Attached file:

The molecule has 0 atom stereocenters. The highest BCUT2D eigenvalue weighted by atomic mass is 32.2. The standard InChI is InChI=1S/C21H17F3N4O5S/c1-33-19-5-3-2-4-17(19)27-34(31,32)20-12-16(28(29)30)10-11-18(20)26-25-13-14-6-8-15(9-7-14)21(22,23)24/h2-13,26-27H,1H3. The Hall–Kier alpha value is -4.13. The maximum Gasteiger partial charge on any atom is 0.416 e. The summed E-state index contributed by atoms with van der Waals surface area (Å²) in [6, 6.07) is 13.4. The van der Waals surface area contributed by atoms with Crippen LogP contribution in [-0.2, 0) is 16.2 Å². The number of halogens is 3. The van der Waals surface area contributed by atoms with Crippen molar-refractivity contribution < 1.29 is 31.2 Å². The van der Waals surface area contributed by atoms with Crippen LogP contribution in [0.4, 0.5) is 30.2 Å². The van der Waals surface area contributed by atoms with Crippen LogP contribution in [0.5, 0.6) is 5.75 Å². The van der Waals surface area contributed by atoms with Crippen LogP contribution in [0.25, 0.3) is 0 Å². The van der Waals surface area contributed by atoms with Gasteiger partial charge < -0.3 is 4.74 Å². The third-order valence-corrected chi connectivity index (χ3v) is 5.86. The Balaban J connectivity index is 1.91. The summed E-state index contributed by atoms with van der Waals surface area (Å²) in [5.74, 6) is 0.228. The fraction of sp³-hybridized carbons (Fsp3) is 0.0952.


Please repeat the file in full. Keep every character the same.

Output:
The molecule has 0 atom stereocenters. The highest BCUT2D eigenvalue weighted by atomic mass is 32.2. The standard InChI is InChI=1S/C21H17F3N4O5S/c1-33-19-5-3-2-4-17(19)27-34(31,32)20-12-16(28(29)30)10-11-18(20)26-25-13-14-6-8-15(9-7-14)21(22,23)24/h2-13,26-27H,1H3. The Hall–Kier alpha value is -4.13. The maximum Gasteiger partial charge on any atom is 0.416 e. The summed E-state index contributed by atoms with van der Waals surface area (Å²) in [6, 6.07) is 13.4. The van der Waals surface area contributed by atoms with Crippen LogP contribution in [-0.2, 0) is 16.2 Å². The number of halogens is 3. The van der Waals surface area contributed by atoms with Crippen molar-refractivity contribution < 1.29 is 31.2 Å². The van der Waals surface area contributed by atoms with Crippen LogP contribution in [0.4, 0.5) is 30.2 Å². The van der Waals surface area contributed by atoms with Crippen LogP contribution in [0.5, 0.6) is 5.75 Å². The van der Waals surface area contributed by atoms with Crippen LogP contribution in [0.25, 0.3) is 0 Å². The van der Waals surface area contributed by atoms with Gasteiger partial charge < -0.3 is 4.74 Å². The third-order valence-corrected chi connectivity index (χ3v) is 5.86. The Balaban J connectivity index is 1.91. The summed E-state index contributed by atoms with van der Waals surface area (Å²) in [5.74, 6) is 0.228. The fraction of sp³-hybridized carbons (Fsp3) is 0.0952.